LOS ANGELES -- An error by utility workers caused a blackout across major portions of Los Angeles yesterday afternoon, trapping people in elevators and snarling traffic at intersections, authorities said.
About 2 million people were affected by the resulting power surge and outages, which were reported from downtown west to the Pacific Coast and north into the San Fernando Valley.
Much of the power, which failed at about 12:30 p.m., was restored within less about 2 1/2 hours; all power was expected to be restored by 5 p.m.
Workers who were cutting wires mistakenly sliced them as a group rather than individually, causing a short and leading to the trouble, officials said.
''They cut wires that caused circuit breakers to trip," according to Ed Miller, director of power system operations and maintenance for the Los Angeles Department of Water and Power.
Initially, the department said they believed the outage occurred after the cables were incorrectly reconnected.
Downtown high-rises went dark, fire officials said they received reports of people stuck in elevators, and stoplights went out at intersections across the city. Neighboring cities, including Burbank and Glendale, also were affected.
The Police Department went on ''full tactical alert," meaning no officers were allowed to leave work when their shifts were over.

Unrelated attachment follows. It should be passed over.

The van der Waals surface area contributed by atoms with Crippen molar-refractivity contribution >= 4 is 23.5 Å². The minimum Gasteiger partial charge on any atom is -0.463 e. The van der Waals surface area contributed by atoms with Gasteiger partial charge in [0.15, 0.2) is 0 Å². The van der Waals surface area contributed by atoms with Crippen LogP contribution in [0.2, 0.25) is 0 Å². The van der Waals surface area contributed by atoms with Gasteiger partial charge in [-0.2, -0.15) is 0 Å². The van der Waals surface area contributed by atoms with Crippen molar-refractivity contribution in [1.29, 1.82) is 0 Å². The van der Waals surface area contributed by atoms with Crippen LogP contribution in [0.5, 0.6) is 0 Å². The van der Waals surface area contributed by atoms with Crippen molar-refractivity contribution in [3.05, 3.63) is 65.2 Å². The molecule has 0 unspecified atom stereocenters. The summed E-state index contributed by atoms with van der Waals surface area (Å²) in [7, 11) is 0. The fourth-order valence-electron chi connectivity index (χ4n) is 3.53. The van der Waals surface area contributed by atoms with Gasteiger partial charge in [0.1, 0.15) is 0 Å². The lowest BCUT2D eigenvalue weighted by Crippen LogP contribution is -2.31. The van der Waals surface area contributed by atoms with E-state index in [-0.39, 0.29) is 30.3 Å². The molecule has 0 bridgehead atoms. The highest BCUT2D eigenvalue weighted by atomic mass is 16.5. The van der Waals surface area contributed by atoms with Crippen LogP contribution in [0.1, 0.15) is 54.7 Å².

But calm prevailed in downtown Los Angeles, with office workers taking the opportunity for an extended lunch as police and fire sirens echoed in the background.
The blackout came a day after ABC aired a videotape of a purported Al Qaeda member making terrorist threats against Los Angeles and Melbourne on the fourth anniversary of the Sept. 11 attacks.
But even before the utility explained what happened, Homeland Security Department spokesman Russ Knocke said there was no indication of terrorism.
Still, Mayor Antonio Villaraigosa recognized that the timing ''created a heightened sense of concern."
Some Los Angeles neighborhoods did not lose power at all.
Los Angeles International Airport lost power, but its emergency generator kicked in promptly and no flights were affected, said Harold Johnson, an airport spokesman. UCLA Medical Center used backup generators and said that there was no danger to patients.
Los Angeles operates its own power utility, which serves 1.4 million electricity customers. Customers of
Bob's Big Boy restaurant in Burbank lost power for 90 minutes. ''No hamburgers," manager Frank Rodriguez said.